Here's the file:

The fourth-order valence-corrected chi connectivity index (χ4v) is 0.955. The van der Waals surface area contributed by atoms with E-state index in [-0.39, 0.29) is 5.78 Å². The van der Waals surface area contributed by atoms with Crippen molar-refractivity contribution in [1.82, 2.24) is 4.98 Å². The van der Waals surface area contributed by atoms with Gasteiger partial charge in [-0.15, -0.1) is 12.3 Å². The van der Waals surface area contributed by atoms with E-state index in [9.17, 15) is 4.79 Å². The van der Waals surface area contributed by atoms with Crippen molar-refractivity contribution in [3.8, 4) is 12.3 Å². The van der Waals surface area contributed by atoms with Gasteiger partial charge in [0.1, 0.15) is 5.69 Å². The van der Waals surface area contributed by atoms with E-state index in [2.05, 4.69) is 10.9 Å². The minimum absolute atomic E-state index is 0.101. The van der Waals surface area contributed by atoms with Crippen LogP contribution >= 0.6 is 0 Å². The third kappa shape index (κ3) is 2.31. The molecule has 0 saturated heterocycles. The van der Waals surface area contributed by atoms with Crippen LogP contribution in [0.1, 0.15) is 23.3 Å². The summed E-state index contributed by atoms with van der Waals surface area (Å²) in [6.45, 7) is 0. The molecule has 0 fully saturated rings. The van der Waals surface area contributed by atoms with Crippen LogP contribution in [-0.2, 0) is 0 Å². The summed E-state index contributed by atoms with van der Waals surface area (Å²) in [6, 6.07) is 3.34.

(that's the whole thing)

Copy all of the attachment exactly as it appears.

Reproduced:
The fourth-order valence-corrected chi connectivity index (χ4v) is 0.955. The van der Waals surface area contributed by atoms with E-state index in [-0.39, 0.29) is 5.78 Å². The van der Waals surface area contributed by atoms with Crippen molar-refractivity contribution in [1.82, 2.24) is 4.98 Å². The van der Waals surface area contributed by atoms with Gasteiger partial charge in [-0.15, -0.1) is 12.3 Å². The van der Waals surface area contributed by atoms with E-state index in [9.17, 15) is 4.79 Å². The van der Waals surface area contributed by atoms with Crippen molar-refractivity contribution in [3.8, 4) is 12.3 Å². The van der Waals surface area contributed by atoms with Gasteiger partial charge in [0.1, 0.15) is 5.69 Å². The van der Waals surface area contributed by atoms with E-state index in [2.05, 4.69) is 10.9 Å². The minimum absolute atomic E-state index is 0.101. The van der Waals surface area contributed by atoms with Crippen LogP contribution >= 0.6 is 0 Å². The third kappa shape index (κ3) is 2.31. The molecule has 0 saturated heterocycles. The van der Waals surface area contributed by atoms with Crippen LogP contribution in [0.1, 0.15) is 23.3 Å². The summed E-state index contributed by atoms with van der Waals surface area (Å²) in [6.45, 7) is 0. The molecule has 0 fully saturated rings. The van der Waals surface area contributed by atoms with Crippen LogP contribution in [-0.2, 0) is 0 Å². The summed E-state index contributed by atoms with van der Waals surface area (Å²) in [6, 6.07) is 3.34.